The Role of Women in Silage

Amidst local availability and awareness of silage, female farmers still suffer from a general lack of access to services and information that could potentially enhance animal milk yields and income. 85 per cent of women are involved in milking, feeding and taking care of animals at household level, in Khyber Paktunwa. 23 per cent females are involved in selling of milk and market activity. However, we do find exceptions and hear about great stories in remote regions, like Khyber Paktunwa.

One such story is of Dorana Bibi, who lives in Peshawar with her disabled son and takes care of seven animals on her own. She has been feeding silage, which has proved to be beneficial in their productivity.IMG_1399

 “I have been taking care of animals since I was a little girl. Introduction to silage was a blessing for my household. I can now sell surplus milk in the market. The increased income has helped me get medicines for my son,” says Dorana Bibi.

Dorana Bibi steps out into the market to sell the milk on her own and gets to spend money by her choice. Most of her income is spent in buying medicines for her son.

IMG_1231Meet Furqana, a widow and mother of 3 children, who solely takes care of her animals at her house. Her daughter-in-law has now started to help her sometimes with milking and feeding of animals. She heard about silage from her neighbouring farmers and introduced silage at her household. Her daughter-in-law shared:

“I learned about silage from my mother-in-law and now I tell other women in the neighbourhood, who takes care of animals in their household.”

Women can be significant catalysts for change, but these benefits will only be realised if women are central to the design and implementation of every stage of the silage business model. MDF is also facilitating female silage entrepreneurs, who will create availability of small silage packages along with imparting vital information to female farmers and involving them in market transactions. The female farmers would now have an avenue, and the social comfort, in directly purchasing fodder for their animals from the female silage entrepreneurs. Through this partnership, MDF aims to encourage female farmers to be involved in market transactions and influence decisions related to animal care-taking within their respective households.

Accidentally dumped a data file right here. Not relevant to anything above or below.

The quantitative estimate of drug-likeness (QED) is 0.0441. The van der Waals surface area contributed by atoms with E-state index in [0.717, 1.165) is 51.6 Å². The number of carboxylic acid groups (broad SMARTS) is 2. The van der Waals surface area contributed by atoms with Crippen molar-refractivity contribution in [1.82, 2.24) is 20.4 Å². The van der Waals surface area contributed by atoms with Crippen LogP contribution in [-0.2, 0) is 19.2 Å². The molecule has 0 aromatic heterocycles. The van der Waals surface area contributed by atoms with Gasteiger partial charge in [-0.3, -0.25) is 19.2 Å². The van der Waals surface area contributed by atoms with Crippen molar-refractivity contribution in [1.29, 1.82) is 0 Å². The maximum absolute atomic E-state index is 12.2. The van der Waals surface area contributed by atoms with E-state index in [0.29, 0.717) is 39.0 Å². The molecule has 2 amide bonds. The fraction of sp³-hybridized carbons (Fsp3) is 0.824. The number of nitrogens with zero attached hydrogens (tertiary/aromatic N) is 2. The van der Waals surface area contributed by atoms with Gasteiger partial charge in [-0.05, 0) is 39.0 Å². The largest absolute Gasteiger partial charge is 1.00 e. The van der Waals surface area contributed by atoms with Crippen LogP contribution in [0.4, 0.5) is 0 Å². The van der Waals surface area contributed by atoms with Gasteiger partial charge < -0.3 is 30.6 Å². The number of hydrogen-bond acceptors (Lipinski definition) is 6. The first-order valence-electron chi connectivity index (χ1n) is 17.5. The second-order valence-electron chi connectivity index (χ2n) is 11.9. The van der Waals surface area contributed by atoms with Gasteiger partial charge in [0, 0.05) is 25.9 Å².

The fodder market is fundamental to the livelihoods of many poor people. In Khyber Paktunwa, MDF through its silage entrepreneurs is reaching out to 494 households and created PKR 20.2 million additional income. The uptake of silage has resulted in 2.6 litres increase in animals’ milk yields per day. The silage business model with innovations have real potential for rapid and lasting pro-poor systemic change.